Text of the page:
Luthor’s main henchman is the rare example in this movie of a comic book name drop that’s not completely wasted. (Apparently the professor demonstrating Kryptonite is Emmett Vale, but he fails to create Metallo for my amusement.) He’s Anatoli Knyazev a.k.a. the KGBeast. Sadly he doesn’t have a gun-hand, bionic eye, & an S&M costume. I was thinking he may don his full supervillain apparel for a sequel, but he seems to have be conclusively killed in a fiery death. If he was only going to be in this movie, it’s a missed opportunity not to present him as KGBeast but at least he got to do something before being killed.You may also remember his name from season two of (Green) Arrow, where he also doesn’t have such identifiable accouterments. WB has been prohibiting its TV from further using characters that will be in its new movies (the cast of Gotham & the lead of The Flash seem to be exceptions), but hopefully that won’t apply to Anatoli. If the season five flashbacks finally show Oliver infiltrating the Russian mob, it’ll be awkward to have him absent.

I loathe The Dark Knight Returns, so I was disappointed Zack Snyder is such a Frank Miller fanboy that it forms the basis of this movie. Just as distressing as its conceptual core, is how visually dark the movie is. Watchmen showed that Snyder does understand how to use vivid colors, so I don’t understand why he forgot in here. It makes sense for 300 to be desaturated since that’s how Lynn Varley colored it, but DC Comics aren’t. It’s so starved for color I was overjoyed by rare glimpses of Superman’s costume with a metallic blue sheen & Kryptonite glowing green. Aside from that & Snyder having the subtlety of a jackhammer, I do appreciate the film’s composition & movement. Snyder could be making really fun superhero spectacles focusing on the fantastic if he abandoned the misconception that they have to be “darkly serious.” It would help if WB fired screenwriter David Goyer, who has made a career writing comic book movies despite his outspoken disdain for comic book characters. I don’t know how much Oscar winner Chris Terrio contributed, but it might’ve just been pasting a bunch of pompous quotes in a band-aid solution to the story being dumber than a sack of cinder blocks.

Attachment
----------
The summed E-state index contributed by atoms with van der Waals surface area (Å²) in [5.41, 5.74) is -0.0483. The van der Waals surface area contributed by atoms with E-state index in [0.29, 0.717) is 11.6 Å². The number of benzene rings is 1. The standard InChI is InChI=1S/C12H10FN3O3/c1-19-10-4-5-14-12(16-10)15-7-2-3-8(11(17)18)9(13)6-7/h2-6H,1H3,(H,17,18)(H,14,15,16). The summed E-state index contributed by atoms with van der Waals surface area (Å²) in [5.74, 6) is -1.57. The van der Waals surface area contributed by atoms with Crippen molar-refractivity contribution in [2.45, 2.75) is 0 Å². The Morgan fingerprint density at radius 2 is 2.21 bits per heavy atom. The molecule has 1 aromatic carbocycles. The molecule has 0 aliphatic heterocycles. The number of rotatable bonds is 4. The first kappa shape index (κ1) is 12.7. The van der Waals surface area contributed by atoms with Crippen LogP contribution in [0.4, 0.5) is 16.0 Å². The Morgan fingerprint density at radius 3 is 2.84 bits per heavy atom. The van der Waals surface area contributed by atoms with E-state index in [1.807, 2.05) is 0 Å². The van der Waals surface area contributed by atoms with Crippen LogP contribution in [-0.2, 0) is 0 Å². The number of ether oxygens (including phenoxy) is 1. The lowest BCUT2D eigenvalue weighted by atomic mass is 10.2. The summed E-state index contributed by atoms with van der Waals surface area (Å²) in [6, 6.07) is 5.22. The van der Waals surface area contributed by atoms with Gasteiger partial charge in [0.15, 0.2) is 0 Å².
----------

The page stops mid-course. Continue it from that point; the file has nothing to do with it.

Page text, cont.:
Despite Snyder’s penchant for grandiose shots, the movie’s cumbersome title gets crammed into a corner during the umpteenth Batman origin. I expected it to get a triumphant sequence of its own with the hybrid logo as the music crescendos. Instead we next get a blank screen proclaiming “Chapter I: Metropolis Meets The Superman.” There are no other chapter title cards in the movie. UGH! At least the credits included a list of influential comic book creators.

The original plan for this movie wasn’t to include Wonder Woman or any other Justice Leaguers not in the title, but I’m glad that changed. The actual execution unfortunately feels like they just tacked on these appearances instead of weaving them into the story. There’s so much boring stuff surrounding scattered nuggets of cool stuff. Who wants to see dull senate debates about whether metahumans are good for the planet when we could be seeing more of Darksied’s Parademons swooping down on insectile wings? This movie doesn’t know where its awesome it. I preferred the Watchmen director’s cut to the theatrical, so hopefully the R-rated DVD will have plenty of quality stuff like Jena Malone as Barbara Gordon hopefully being awesome instead of even more banal things that shouldn’t have made it into the screenplay to begin with (looking at you, lousy actor who refused a direct order to leave the Wayne Enterprises tower as it collapsed to give Batman extra angst). At least I’ll be able to fast forward through the parts that wasted my time.

The shared DC movie universe didn’t need to start off on such a wrong foot. The first DC Animated Universe crossover, “World’s Finest,” should’ve been its model instead of TDKR. (This movie does have a better way for Superman to figure out Batman’s identity because X-rays don’t work like that.) It’s not a complete disaster, so I have hope we can move beyond it to much better movies. Suicide Squad already looks like it’s going to be superior in tone & palette. In the meantime, check out (Green) Arrow, The Flash , Legends of Tomorrow, Supergirl, & Gotham for a live action DC fix that evokes the source material better. The animated & TV teams have demonstrated a much better understanding of how to do DC’s mythos justice than the folks running the movies.

Now that that’s finally over with, let’s all turn our collective ire toward Iron Man v. Captain America: Dawn of Vengeance!